I was just noticing someone asked about diversity and inclusion. And I was gonna say that one of the plans or hopes that I have in the future is, you know, of course, to have a really inclusive and diverse environment. But I think one of the ways to do this is really make sure that a broad range of undergrads get a chance to be in love. Because I think that’s the time at which most of us get our first experience with research. Like, I didn’t know anything about being a scientist, when I was an undergrad. I mean, I liked science. But I think that just making sure that a broad range of undergraduates that you know, may or may not have been exposed to science at all, like have the chance to go through lab. And what that can do is really allow us to practice mentorship at all the different levels, right, if you have grad students, mentoring undergrads and postdocs, mentoring graduate students, and like making sure that not only is everyone welcome in lab, but also people practice mentoring a diverse set of you know, others, right, and it’ll, you know, maybe people when they’re undergrads decide they don’t like it. But at the very least giving that opportunity and making sure that people from a broad range of backgrounds have the chance to access that is good. The other thing is outreach, I think is really fun. And we had talked about communication. But outreach to local schools is something I’ve always done wherever I am. And that’s also a really great way to introduce kids to the idea that scientists are real people. And it’s a manageable, fun career that you can actually pursue. And it’s not, I think it feels very kind of elitist if you’re not, you know, introduced to a scientist or whatever. So I think that encouraging communication, encouraging your lab members to seek out events where you go to schools and communicate science is a really good opportunity to both increase diversity and inclusion, but also to train people on communication and mentorship. So it’s like two birds with one stone.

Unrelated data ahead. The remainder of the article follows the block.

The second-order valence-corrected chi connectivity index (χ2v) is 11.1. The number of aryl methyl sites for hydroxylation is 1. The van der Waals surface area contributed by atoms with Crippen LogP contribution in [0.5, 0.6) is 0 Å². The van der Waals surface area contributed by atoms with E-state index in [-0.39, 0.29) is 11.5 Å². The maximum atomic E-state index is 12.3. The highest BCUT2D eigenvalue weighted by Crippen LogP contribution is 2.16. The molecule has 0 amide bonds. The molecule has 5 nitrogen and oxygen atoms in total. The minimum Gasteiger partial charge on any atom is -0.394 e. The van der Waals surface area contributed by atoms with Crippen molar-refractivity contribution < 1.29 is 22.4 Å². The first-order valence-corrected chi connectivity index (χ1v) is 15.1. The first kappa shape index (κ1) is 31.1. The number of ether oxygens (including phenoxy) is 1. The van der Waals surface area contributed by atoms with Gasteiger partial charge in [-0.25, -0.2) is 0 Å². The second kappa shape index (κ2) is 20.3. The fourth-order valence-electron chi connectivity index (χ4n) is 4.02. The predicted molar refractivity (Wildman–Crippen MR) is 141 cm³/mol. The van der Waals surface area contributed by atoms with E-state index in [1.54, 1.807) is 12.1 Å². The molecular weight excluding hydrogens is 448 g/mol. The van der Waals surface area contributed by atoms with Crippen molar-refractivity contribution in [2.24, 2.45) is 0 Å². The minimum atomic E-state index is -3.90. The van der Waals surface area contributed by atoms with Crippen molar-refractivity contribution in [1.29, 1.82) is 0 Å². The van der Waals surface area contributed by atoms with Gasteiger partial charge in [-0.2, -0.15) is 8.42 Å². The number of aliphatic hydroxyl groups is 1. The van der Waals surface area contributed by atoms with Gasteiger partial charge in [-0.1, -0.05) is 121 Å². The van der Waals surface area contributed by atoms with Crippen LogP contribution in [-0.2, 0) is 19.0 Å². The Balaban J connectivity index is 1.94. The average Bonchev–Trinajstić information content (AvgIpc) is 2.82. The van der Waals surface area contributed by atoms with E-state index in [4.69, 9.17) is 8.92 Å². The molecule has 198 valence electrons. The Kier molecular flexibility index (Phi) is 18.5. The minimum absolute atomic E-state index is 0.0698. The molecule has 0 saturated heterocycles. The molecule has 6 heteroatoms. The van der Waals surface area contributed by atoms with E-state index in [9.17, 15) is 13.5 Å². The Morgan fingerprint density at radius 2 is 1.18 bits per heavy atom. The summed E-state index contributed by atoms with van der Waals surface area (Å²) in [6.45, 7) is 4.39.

Peter 39:07
Yeah, that’s really great. I think that question was from Yeka Aponte. I don’t know if you had a follow up.

Audience 39:12